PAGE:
Clarence wins the immunity challenge. Cristian and Lord of Random have a minor fight about who should go home. Cristian thinks that Flashman should go home because he is a psychical threat. But Lord of Random thinks that Evan should go home, as he is relying on his allies, and at the last moment is going to start winning challenges, also stating that he is a social threat, and can make other alliances and loyalties easily. The girls, alongside his close ally Marshall, and Flashman (obviously) side with Lord of Random, whilst Clay and Evan side with Cristian. Clay goes over and starts flirting with Lori, Mari, and Blizz, trying to convince them that Flashman should go home. But they have seen how far someone can go by doing that, citing Audra in Thailand. At tribal council, by a vote 7-3, Evan, the tribe has spoken.
Episode 9: Cristian wins the reward challenge, and brings Marshall along with him, in attempts to gain his trust. Flashman wins the immunity challenge, ruining Lord of Random’s plan of evicting him. Clay and his alliance decide that Mari is the biggest threat to their game because she is a social threat. The girls approach Marshall and Lord of Random to try to get their votes. But they want to stick with the guys, so they don’t put targets on their backs. At tribal council, by a vote of 5-3, Mari, the tribe has spoken.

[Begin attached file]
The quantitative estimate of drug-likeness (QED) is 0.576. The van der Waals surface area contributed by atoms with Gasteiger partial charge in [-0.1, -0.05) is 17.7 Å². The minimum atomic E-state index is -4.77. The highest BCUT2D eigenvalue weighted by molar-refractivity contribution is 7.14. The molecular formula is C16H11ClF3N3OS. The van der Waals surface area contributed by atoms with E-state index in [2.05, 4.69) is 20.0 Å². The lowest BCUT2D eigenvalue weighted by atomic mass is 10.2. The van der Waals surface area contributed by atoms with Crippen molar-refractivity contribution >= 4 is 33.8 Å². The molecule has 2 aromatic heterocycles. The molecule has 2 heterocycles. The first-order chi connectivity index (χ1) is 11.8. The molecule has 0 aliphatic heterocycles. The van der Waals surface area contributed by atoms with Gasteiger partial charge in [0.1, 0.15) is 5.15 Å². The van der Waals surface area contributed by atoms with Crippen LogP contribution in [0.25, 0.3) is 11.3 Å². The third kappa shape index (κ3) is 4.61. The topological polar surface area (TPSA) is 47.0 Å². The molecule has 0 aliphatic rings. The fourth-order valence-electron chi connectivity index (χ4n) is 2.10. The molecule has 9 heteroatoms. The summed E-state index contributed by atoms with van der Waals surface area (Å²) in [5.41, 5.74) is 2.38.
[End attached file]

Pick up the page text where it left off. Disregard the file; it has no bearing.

Episode 10: Cristian, Marshall, Clay, and Blizz win the reward challenge, winning a trip to a Vanuatuan village. Marshall wins the immunity challenge. Knowing they have the numbers, Clarence rallies to get Cristian eliminated, because he is a threat to the game, he manages to get Flashman and Marshall on board with him. Little did he know, Blizz and Lori had already rallied to have Cristian gone, getting Lord of Random on their side. Clay and Cristian approached Lord of Random, Flashman, and Marshall to vote out Clarence, as he has proven he can’t be trusted, and because he has shown he is a psychical and strategic threat. They tell him they agree but think voting out Cristian is the better route, as it would also hurt Clay’s game, who has been running the show up until now. At tribal council, by a vote of 6-2, Cristian, the tribe has spoken.
Episode 11: Clay wins the reward challenge, winning an overnight stay with a loved one at the camp. Marshall wins the immunity challenge. Clay, knowing there is really nothing he can do, just relaxes for his final day at the camp. At tribal council, by a vote of 6-1, Clay, the tribe has spoken.